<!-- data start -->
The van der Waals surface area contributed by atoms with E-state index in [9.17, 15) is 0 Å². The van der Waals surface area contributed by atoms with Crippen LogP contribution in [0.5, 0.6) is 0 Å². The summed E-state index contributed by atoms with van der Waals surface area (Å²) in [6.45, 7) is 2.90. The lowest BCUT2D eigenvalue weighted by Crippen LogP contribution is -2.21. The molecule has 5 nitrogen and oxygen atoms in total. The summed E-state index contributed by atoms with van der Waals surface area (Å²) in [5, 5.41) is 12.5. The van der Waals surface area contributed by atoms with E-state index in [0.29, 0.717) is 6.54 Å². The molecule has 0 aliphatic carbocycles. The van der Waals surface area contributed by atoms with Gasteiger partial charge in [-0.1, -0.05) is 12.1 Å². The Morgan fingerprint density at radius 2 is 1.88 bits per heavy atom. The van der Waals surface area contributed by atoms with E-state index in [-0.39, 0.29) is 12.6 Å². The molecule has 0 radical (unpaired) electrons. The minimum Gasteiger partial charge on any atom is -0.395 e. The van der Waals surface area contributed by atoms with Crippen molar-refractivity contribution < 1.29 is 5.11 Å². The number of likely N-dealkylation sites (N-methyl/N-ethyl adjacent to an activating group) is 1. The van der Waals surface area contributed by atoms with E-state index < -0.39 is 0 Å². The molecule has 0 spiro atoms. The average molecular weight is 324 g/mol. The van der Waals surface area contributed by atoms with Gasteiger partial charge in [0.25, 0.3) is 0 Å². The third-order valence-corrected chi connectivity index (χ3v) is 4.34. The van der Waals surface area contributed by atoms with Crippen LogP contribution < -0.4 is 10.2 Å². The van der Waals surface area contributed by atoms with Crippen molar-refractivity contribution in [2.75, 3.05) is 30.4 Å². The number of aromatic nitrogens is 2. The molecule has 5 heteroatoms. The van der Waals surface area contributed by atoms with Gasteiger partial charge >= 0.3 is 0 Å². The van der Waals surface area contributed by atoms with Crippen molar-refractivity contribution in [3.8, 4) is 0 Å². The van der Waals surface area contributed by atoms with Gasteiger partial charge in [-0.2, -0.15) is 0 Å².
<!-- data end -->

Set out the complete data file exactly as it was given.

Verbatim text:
The van der Waals surface area contributed by atoms with E-state index in [9.17, 15) is 0 Å². The van der Waals surface area contributed by atoms with Crippen LogP contribution in [0.5, 0.6) is 0 Å². The summed E-state index contributed by atoms with van der Waals surface area (Å²) in [6.45, 7) is 2.90. The lowest BCUT2D eigenvalue weighted by Crippen LogP contribution is -2.21. The molecule has 5 nitrogen and oxygen atoms in total. The summed E-state index contributed by atoms with van der Waals surface area (Å²) in [5, 5.41) is 12.5. The van der Waals surface area contributed by atoms with E-state index in [0.29, 0.717) is 6.54 Å². The molecule has 0 aliphatic carbocycles. The van der Waals surface area contributed by atoms with Gasteiger partial charge in [-0.1, -0.05) is 12.1 Å². The Morgan fingerprint density at radius 2 is 1.88 bits per heavy atom. The van der Waals surface area contributed by atoms with E-state index in [-0.39, 0.29) is 12.6 Å². The molecule has 0 radical (unpaired) electrons. The minimum Gasteiger partial charge on any atom is -0.395 e. The van der Waals surface area contributed by atoms with Crippen molar-refractivity contribution < 1.29 is 5.11 Å². The number of likely N-dealkylation sites (N-methyl/N-ethyl adjacent to an activating group) is 1. The van der Waals surface area contributed by atoms with E-state index < -0.39 is 0 Å². The molecule has 0 spiro atoms. The average molecular weight is 324 g/mol. The van der Waals surface area contributed by atoms with Gasteiger partial charge in [0.25, 0.3) is 0 Å². The third-order valence-corrected chi connectivity index (χ3v) is 4.34. The van der Waals surface area contributed by atoms with Crippen LogP contribution < -0.4 is 10.2 Å². The van der Waals surface area contributed by atoms with Crippen molar-refractivity contribution in [2.75, 3.05) is 30.4 Å². The number of aromatic nitrogens is 2. The molecule has 5 heteroatoms. The van der Waals surface area contributed by atoms with Gasteiger partial charge >= 0.3 is 0 Å². The van der Waals surface area contributed by atoms with Crippen molar-refractivity contribution in [3.8, 4) is 0 Å². The van der Waals surface area contributed by atoms with Gasteiger partial charge in [-0.2, -0.15) is 0 Å².